MILWAUKEE, WISCONSIN—Less than one week after the Supreme Court delayed the implementation of Wisconsin’s voter ID law until after the midterm elections, a GOP official urged Republican activists to take matters into their own hands to prevent voter fraud.
Milwaukee County’s Republican Elections Commissioner Rick Baas warned a crowd of volunteers and supporters Friday night to be “concerned about voter fraud,” and urged the hundreds of attendees to take an “extra step of vigilance.” “You as a Wisconsin resident can challenge people who are not supposed to be voting,” he said at the Milwaukee County Republicans event. “You’ve got to do that.”
Under state law, voters, election workers, official observers, or any member of the public can challenge the validity of someone’s vote, but to do so, they must swear under oath that they have firsthand knowledge that the person is not qualified to vote. A challenge cannot be based on a mere suspicion or hunch.
“Providing those parameters would be important to any discussion related to voter challenges,” Milwaukee City Election Commission Director Neil Albrecht told ThinkProgress. “Failure to provide has the potential to incite unsubstantiated challenges and a disruption to voting.”
Others echoed this concern that Baas’ invocation for “challenging” at the polls would hurt legitimate voters. “There’s a fine line by legitimate questions and harassment and intimidation,” said Darryl Morin, the Midwest vice president of the League of United Latin American Citizens (LULAC). Morin told ThinkProgress that as a Republican it is “disappointing” to see such rhetoric coming from “a party that claims to be reaching out to minorities.”
Gov. Scott Walker (R-WI) signed a law earlier this year allowing poll observers to be as close as three feet to a voter. Democratic lawmakers and progressive organizers have expressed concern that the measure could lead to greater harassment and intimidation and Morin said that some of LULAC’s Wisconsin members have already experienced such treatment when going to cast a ballot.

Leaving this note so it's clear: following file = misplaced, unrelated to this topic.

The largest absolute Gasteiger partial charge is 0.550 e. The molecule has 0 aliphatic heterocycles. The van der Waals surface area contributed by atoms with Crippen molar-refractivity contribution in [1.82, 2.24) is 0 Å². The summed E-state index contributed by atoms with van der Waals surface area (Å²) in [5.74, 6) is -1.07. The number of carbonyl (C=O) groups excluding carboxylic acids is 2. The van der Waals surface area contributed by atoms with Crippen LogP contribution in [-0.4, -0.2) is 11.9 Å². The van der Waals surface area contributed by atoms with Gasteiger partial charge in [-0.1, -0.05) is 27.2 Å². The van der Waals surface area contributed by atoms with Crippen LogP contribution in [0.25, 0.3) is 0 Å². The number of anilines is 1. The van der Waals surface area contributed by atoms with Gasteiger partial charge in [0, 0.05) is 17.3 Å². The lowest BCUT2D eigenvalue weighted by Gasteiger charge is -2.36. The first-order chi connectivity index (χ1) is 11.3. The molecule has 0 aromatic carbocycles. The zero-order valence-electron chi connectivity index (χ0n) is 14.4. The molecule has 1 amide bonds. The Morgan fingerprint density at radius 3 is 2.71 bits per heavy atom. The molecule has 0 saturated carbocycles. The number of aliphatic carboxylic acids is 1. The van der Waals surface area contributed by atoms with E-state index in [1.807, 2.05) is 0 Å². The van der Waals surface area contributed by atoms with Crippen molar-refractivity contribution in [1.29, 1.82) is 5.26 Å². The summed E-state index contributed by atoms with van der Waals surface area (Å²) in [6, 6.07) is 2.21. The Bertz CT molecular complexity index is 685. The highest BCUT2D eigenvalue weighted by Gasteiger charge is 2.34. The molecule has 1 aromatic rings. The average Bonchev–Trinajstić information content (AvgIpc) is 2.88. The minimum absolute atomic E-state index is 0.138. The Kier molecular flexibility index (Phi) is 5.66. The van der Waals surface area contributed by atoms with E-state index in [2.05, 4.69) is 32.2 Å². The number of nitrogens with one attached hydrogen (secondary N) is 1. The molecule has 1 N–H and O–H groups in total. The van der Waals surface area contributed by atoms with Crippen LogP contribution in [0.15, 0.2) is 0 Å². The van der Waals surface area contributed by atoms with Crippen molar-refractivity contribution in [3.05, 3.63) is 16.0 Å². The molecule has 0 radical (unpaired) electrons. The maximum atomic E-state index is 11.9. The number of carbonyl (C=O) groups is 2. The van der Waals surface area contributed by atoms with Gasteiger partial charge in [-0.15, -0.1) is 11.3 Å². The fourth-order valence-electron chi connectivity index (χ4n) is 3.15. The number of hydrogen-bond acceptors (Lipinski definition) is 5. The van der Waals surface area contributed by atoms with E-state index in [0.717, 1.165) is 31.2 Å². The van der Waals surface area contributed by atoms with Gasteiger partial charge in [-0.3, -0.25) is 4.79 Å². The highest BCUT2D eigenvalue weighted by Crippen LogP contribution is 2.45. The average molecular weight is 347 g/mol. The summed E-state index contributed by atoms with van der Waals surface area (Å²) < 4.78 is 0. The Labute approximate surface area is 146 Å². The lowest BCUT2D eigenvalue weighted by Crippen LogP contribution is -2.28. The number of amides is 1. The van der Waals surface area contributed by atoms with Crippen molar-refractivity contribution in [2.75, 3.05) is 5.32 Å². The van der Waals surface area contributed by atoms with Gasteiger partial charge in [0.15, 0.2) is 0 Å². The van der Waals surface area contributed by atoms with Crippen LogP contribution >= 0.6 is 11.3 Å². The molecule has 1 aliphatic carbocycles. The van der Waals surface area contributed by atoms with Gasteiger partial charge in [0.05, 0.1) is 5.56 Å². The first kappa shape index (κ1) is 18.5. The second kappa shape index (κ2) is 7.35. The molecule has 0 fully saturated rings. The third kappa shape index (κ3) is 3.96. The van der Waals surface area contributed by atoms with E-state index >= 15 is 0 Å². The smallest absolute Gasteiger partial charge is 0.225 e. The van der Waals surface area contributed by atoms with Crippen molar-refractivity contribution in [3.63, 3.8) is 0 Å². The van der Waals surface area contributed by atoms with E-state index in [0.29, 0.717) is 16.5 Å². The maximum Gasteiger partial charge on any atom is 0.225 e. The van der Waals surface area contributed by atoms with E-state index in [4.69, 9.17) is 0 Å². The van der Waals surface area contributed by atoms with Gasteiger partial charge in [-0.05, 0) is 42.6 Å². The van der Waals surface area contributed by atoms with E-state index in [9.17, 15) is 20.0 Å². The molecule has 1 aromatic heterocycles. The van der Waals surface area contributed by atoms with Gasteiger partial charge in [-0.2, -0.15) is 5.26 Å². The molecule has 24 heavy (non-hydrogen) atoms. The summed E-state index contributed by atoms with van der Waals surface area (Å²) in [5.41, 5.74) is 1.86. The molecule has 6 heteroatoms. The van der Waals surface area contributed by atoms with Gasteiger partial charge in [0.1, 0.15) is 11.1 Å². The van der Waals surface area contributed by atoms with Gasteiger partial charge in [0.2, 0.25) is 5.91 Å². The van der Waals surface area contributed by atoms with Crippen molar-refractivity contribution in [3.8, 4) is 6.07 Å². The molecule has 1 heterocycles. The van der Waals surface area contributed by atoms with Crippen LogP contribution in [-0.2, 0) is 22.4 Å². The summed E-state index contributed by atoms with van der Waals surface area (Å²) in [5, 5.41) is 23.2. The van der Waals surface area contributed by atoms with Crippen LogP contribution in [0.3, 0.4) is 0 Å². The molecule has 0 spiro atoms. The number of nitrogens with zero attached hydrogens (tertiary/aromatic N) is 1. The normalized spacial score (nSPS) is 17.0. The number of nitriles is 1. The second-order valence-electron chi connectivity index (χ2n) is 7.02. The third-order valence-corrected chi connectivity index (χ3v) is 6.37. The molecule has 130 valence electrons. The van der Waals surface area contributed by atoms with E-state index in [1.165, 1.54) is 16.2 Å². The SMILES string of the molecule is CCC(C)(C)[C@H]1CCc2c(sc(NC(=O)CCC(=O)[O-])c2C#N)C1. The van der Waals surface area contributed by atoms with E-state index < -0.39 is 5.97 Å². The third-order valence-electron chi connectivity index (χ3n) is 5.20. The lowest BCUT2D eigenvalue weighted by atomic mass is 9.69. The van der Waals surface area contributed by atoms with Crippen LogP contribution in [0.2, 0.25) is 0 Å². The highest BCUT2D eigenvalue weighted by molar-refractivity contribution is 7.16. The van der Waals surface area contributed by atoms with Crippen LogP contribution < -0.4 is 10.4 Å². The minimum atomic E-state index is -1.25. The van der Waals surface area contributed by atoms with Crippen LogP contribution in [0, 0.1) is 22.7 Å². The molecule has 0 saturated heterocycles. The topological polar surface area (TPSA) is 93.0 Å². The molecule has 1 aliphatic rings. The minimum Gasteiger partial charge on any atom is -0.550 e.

“We completely agree that the vote is a very precious thing, but to put barriers before people who are eligible to vote just should not be allowed. When you look at the law that was passed in Wisconsin and the people who were impacted—the majority of them Hispanics or African Americans—it’s hard to believe that it happened just by chance,” Morin added.
LULAC, which has been involved in voting rights struggles since the days of the poll tax, has been battling Wisconsin’s voter ID law for the past few years on behalf of its Latino members who would be disenfranchised by the measure. Morin said he’s frustrated by politicians who feed “the false impression that if you have a dark tint to your skin, you’re obviously illegal and a criminal and you’re dealing drugs.”
Commissioner Baas was one of many officials at the Milwaukee County Republican Party event to lament the recent Supreme Court ruling putting Wisconsin’s voter ID law on hold for this November’s election.
Republican Dan Sebring, who is running for the fourth time against Gwen Moore (D-WI) for her seat in the House of Representatives, said that the ruling “stinks,” while the Republican candidate for Attorney General, Brad Schimel, called it “bad news”—prompting the whole crowd to boo the high court. He then counseled them: “The best way you can prevent someone from stealing your vote is if you use your vote. Make sure no one can go in and take your line in the ballot box.”
Schimel and others at the event said repeatedly that they were concerned about voter fraud. But countless studies in Wisconsin and around the country have found in-person voter impersonation to be nearly non-existent. And the kinds of fraud that are more common—like fake absentee ballots, vote buying, fake registration forms, and ballot box stuffing by officials in on the scam—would not be prevented by a voter ID law. And most ironically, the one case of voter fraud cited in court is against an elderly supporter of Walker.